International sanctions on Iran have been lifted after its compliance with obligations under its nuclear agreement with world powers was certified.
The United Nations' nuclear watchdog confirmed today Iran had curtailed its nuclear programme as agreed with world powers.
Iran "has opened a new chapter" in its ties with the world, President Hassan Rouhani said.
On Saturday the international nuclear watchdog, the IAEA, confirmed Iran had complied with a deal designed to prevent it developing nuclear weapons.
Mr Rouhani, quoted by Press TV, said the deal did not harm any nation.
#ImplementationDay--I thank God for this blessing & bow to the greatness of the patient nation of Iran. Congrats on this glorious victory!— Hassan Rouhani (@HassanRouhani) January 16, 2016
Tehran's Foreign Minister Mohammad Javad Zarif said: "Today is a good day for the people in Iran."
"Today's implementation of the nuclear agreement opens new perspectives for political and economic cooperation with the West," he said.
The New Zealand Government welcomed the move. Duty Minister Nikki Kaye said the government has begun the process of removing the United Nations sanctions, which it hopes can be completed by February.
Iran was previously New Zealand's fifth largest export market and the government hopes the lifting of the sanctions will lead to stronger trade and economic ties.
With the removal of the sanctions, oil-producer Iran will now be back on the world economic stage.
Most Western governments hailed the move, but Israel's prime minister insisted Tehran still wanted to build a nuclear bomb.
"Without an appropriate reaction to every violation, Iran will realise it can continue to develop nuclear weapons, destabilise the region and spread terror," Benjamin Netanyahu said.
EU foreign policy chief Federica Mogherini said Iran's compliance and the lifting of sanctions would contribute to improved regional and international peace and security.
The announcement triggered lifting of sanctions imposed by the United States, United Nations and European Union.
On Saturday (local time), the IAEA said its inspectors had verified that Tehran had taken the required steps.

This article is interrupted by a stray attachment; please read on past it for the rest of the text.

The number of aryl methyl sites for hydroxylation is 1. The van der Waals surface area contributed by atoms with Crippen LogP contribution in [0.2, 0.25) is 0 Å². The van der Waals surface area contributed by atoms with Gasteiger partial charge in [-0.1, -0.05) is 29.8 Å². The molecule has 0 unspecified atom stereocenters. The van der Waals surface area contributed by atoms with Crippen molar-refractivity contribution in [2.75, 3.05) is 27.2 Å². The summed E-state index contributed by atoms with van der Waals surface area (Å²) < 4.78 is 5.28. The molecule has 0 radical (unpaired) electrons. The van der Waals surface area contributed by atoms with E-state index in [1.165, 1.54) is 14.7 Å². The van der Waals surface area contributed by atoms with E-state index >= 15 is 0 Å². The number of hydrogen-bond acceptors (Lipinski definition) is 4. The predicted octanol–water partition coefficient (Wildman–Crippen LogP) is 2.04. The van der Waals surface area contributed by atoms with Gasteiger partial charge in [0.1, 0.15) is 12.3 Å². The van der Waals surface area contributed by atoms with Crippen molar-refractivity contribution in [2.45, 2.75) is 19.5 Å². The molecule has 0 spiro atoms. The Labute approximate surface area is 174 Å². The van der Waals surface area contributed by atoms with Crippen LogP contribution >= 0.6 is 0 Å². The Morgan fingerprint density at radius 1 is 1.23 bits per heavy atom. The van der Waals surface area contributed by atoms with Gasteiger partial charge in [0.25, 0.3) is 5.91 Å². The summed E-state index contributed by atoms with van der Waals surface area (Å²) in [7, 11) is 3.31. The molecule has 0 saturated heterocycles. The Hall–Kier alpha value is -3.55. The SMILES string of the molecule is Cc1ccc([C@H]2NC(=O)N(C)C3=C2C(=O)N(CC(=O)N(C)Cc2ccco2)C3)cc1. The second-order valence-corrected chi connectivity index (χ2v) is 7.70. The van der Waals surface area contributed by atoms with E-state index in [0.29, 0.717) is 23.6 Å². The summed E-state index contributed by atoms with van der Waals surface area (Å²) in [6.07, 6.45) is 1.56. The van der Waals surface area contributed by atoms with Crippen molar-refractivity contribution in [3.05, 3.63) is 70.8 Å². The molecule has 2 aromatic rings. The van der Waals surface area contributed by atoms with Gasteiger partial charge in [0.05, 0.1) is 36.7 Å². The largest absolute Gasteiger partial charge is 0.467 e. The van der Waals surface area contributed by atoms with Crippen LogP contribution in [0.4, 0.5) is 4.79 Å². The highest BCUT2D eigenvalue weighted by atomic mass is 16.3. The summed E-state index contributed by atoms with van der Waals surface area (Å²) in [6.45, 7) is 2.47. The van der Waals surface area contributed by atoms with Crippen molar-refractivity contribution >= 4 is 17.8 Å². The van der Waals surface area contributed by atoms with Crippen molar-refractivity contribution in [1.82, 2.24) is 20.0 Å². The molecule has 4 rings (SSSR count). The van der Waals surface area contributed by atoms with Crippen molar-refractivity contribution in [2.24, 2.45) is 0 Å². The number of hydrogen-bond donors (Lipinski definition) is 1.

As a result, US Secretary of State John Kerry ordered US nuclear-related economic sanctions against Iran be lifted.
The sanctions, mostly imposed in the last five years, have cut off the country of 80 million people from the global financial system, drastically reduced Iran's exports and imposed severe economic hardship on ordinary Iranians.
Unblocking of assets
Yukiya Amano, the head of the IAEA, will visit Tehran for talks on how to continue monitoring Iran's nuclear programme.
"A lot of work has gone into getting us here, and implementation of this agreement will require a similar effort," he said.
As part of the deal, Iran had to drastically reduce its number of centrifuges and dismantle a heavy-water reactor near the town of Arak, both of which could be used in creating nuclear weapons. The reactor was then filled with concrete.
Estimates say close to $US100 billion of Iranian assets will be unlocked under the deal.
Hours before the sanctions were lifted, Iran's transport minister was quoted by the official Irna news agency on Saturday (local time) as saying a deal had been struck with the Airbus consortium in Europe to buy 114 new passenger planes.
And in November, Iran said it expected to immediately double its daily export of 1.1 million barrels of crude oil as soon as the sanctions were lifted.
Iran has always maintained its nuclear programme is peaceful, but opponents of the deal - such as some US Republicans - say it does not do enough to ensure the country cannot develop a nuclear bomb.
Speaking in Vienna where he had been holding talks with his Iranian counterpart, Mr Kerry said Iran had "undertaken significant steps" which many people "doubted would ever come to pass".
The IAEA said it had installed a device at the Natanz plant to monitor Iran's uranium enrichment activities in real time, in order to verify that uranium enrichment levels were kept at up to 3.67 percent as agreed in the deal with world powers.
US, Iran swap prisoners
Earlier on Saturday, Iran and the United States eased decades of tension with the announcement of a prisoner swap.
Iran has released Washington Post reporter Jason Rezaian and three other Iranian-Americans.
Rezaian, 39, was jailed on charges including espionage last November.
The US said it was offering clemency to seven Iranians being held in the United States for sanctions violation.
The US citizens were being flown to Switzerland and would be taken to a US base in Germany for medical treatment. The other three Americans were named as Saeed Abedini, Amir Hekmati and Nosratollah Khosravi-Roodsari. A fifth prisoner, student Matthew Trevithick, has already left the country.
Of the seven Iranian citizens being released, six are also citizens of the US. The Iranian state news agency listed them as: Nader Modanlo, Bahram Mechanic, Khosrow Afghani, Arash Ghahreman, Tooraj Faridi, Nima Golestaneh and Ali Saboun. They are all accused or convicted of violating US sanctions on Iran.
- BBC / Reuters / RNZ